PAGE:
Ruprecht Karls Universität Heidelberg

Amphiphilic self-assembly

Inverse cubic bicontinuous phases in lipid-water systems: the mid-surface of the lipid bilayer is a triply periodic minimal surface (blue). The two parallel surfaces are the neutral surfaces of the lipid monolayers (orange).

Amphiphiles like tensids or lipids are small molecules which have both hydrophilic and hydrophobic parts and self-assemble in polar solvents like water, non-polar solvents like oil or at the interfaces of polar and non-polar regions of space. Since the presence of amphipiles reduces the surface tension between e.g. water and oil by several orders of magnitude, tensides are widely used for all kinds of washing and emulsification purposes. Self-assembly of lipid molecules is used in biological systems to provide spatial coordination by extended systems of lipid bilayers; this includes the plasma membrane, the endoplasmic reticulum, the Golgi apparatus and the densely folded membranes in mitochondria.

Amphiphilic systems exhibit, in general, an amazing degree of polymorphism due to the very small differences in free energy between the various structures possible. This means that structural changes can occur not only as a function of temperature, but also as the composition of the system is varied. Disordered as well as ordered phases can form. In binary systems of amphiphile and water, the basic building blocks are spherical micelles, cylindrical micelles and bilayers. Here the disordered phases include the disordered micellar phase and the sponge phase consisting of an irregular array of bilayers. The ordered phases include the lamellar phase, the hexagonal phase, the micellar cubic phase and the bicontinuous cubic phase. Typical tensides have one hydrocarbon chain and a head group area which is larger, thus they tend to form micellar phases. In contrast, typical lipids have two hydrocarbon chains, their headgroup and tail areas are often of similar size, thus they tend to form lamellar phases. This is used in biological systems in which lipid bilayers form the cell's different compartments. It is a long-standing puzzle that biological bilayers are composed of a mixture of different lipids, some of which form non-lamellar (hexagonal) phases by themselves. Such a situation in fact favors bicontinuous cubic phases, which unit the structural elements of lamellar and hexagonal phases. Recently it has been shown that bicontinuous cubic structures are ubiquitous in biological systems.

In ternary systems of amphiphile, water and oil, the same phases exist as in the binary systems, only that now the hydrophobic regions are filled with oil. As basic building blocks now only amphiphilic monolayers at the oil-water interface occur. For example, if one replaces the bilayers of the binary sponge phase with monolayers, and the water regions facing now the hydrophobic side with oil regions, one gets a ternary microemulsion. A microemulsion is a thermodynamically stable and homogeneous phase which allows to mix oil and water in similar amounts just by adding (at the right temperature) some suitable amphiphile. One industrial application for the microemulsion is tertiary oil recovery.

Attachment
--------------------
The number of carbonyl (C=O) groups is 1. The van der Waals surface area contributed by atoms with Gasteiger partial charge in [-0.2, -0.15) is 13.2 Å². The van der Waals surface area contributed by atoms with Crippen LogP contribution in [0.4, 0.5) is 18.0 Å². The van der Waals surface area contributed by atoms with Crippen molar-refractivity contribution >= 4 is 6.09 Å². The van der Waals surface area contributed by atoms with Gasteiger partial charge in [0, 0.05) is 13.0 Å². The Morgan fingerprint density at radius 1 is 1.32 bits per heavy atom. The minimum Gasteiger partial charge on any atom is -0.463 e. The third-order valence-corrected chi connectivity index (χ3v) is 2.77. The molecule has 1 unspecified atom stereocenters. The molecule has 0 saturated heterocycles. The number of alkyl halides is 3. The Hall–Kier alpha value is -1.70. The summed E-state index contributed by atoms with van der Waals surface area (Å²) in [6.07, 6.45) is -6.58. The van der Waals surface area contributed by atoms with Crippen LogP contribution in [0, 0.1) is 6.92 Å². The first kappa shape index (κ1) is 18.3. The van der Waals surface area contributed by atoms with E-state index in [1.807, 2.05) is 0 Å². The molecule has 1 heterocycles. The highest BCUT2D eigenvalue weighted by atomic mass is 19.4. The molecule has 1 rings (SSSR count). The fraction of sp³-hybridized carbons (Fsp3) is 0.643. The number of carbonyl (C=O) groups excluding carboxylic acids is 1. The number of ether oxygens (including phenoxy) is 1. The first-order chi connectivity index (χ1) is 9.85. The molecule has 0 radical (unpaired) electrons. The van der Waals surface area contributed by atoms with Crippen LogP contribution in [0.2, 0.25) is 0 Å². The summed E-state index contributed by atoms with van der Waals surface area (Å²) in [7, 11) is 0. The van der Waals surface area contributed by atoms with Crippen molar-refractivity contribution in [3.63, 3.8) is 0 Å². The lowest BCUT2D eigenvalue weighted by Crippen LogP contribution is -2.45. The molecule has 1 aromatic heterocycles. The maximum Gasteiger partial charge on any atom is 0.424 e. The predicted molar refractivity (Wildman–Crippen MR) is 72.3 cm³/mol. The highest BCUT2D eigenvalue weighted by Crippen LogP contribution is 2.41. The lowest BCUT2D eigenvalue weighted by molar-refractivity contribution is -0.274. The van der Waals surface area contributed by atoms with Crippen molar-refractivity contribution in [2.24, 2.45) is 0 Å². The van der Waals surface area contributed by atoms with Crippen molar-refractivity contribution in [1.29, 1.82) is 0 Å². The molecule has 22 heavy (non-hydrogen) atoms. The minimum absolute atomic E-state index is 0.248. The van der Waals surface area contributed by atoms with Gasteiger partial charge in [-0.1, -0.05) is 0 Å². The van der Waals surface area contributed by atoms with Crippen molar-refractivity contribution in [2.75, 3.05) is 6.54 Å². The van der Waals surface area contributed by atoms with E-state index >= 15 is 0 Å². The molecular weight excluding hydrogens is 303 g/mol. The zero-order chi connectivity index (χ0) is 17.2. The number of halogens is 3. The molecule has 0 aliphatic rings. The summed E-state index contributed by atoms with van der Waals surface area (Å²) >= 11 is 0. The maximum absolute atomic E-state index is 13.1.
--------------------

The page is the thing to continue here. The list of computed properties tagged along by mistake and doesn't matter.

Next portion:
Since typical energies are of the order of kT, the theoretical description of amphiphilic systems in equilibrium centers around the roles of geometrical structure and thermal fluctuations. Much progress has been made by using models which start from effective properties of amphiphilic systems on mesoscopic length scales. I used both Ginzburg-Landau theories and curvature models in order to explain generic aspects of non-ionic amphiphilic phase behavior. To learn more on these subjects, click here for an introduction to bicontinuous phases or here for my own work on bicontinuous cubic phases based on triply periodic minimal surfaces.


  • U. S. Schwarz and G. Gompper, Bicontinuous surfaces in self-assembling amphiphilic systems, In: Morphology of Condensed Matter: Physics and Geometry of Spatially Complex Systems, Eds. K. R. Mecke and D. Stoyan, Springer Lecture Notes in Physics Vol. 600, pp. 107-151, 2002 (abstract, cond-mat/0301325, PDF, the complete volume at Springer)
  • U. S. Schwarz and G. Gompper, Bending frustration of lipid-water mesophases based on cubic minimal surfaces, Langmuir 17: 2084 -2096 (2001) (abstract, cond-mat/0102466, PDF)
  • U. S. Schwarz and G. Gompper, Stability of inverse bicontinuous cubic phases in lipid-water mixtures, Phys. Rev. Lett. 85: 1472-1475 (2000) (abstract, cond-mat/0009025, PDF)
  • U. S. Schwarz and G. Gompper, Stability of bicontinuous cubic phases in ternary amphiphilic systems with spontaneous curvature, J. Chem. Phys. 112: 3792 - 3802 (2000) (abstract, cond-mat/9911252, PDF)
  • U. S. Schwarz and G. Gompper, A systematic approach to bicontinuous cubic phases in ternary amphiphilic systems, Phys. Rev. E 59: 5528 - 5541 (1999) (abstract, cond-mat/9903406, PDF)
  • U. S. Schwarz, Phase behavior of amphiphilic systems, Acta Phys. Pol. B 29:  1815-1825 (1998) (abstract, PDF)
  • U. S. Schwarz and K. Swamy and G. Gompper, The lamellar-to-isotropic transition in ternary amphiphilic systems, Europhys. Lett. 36: 117-122 (1996) (abstract, cond-mat/9608157, PDF)
  • G. Gompper and U. S. Schwarz, Phase diagram and scattering intensity of binary amphiphilic systems, Z. Phys. B 97: 233-238 (1995) (abstract, PDF)

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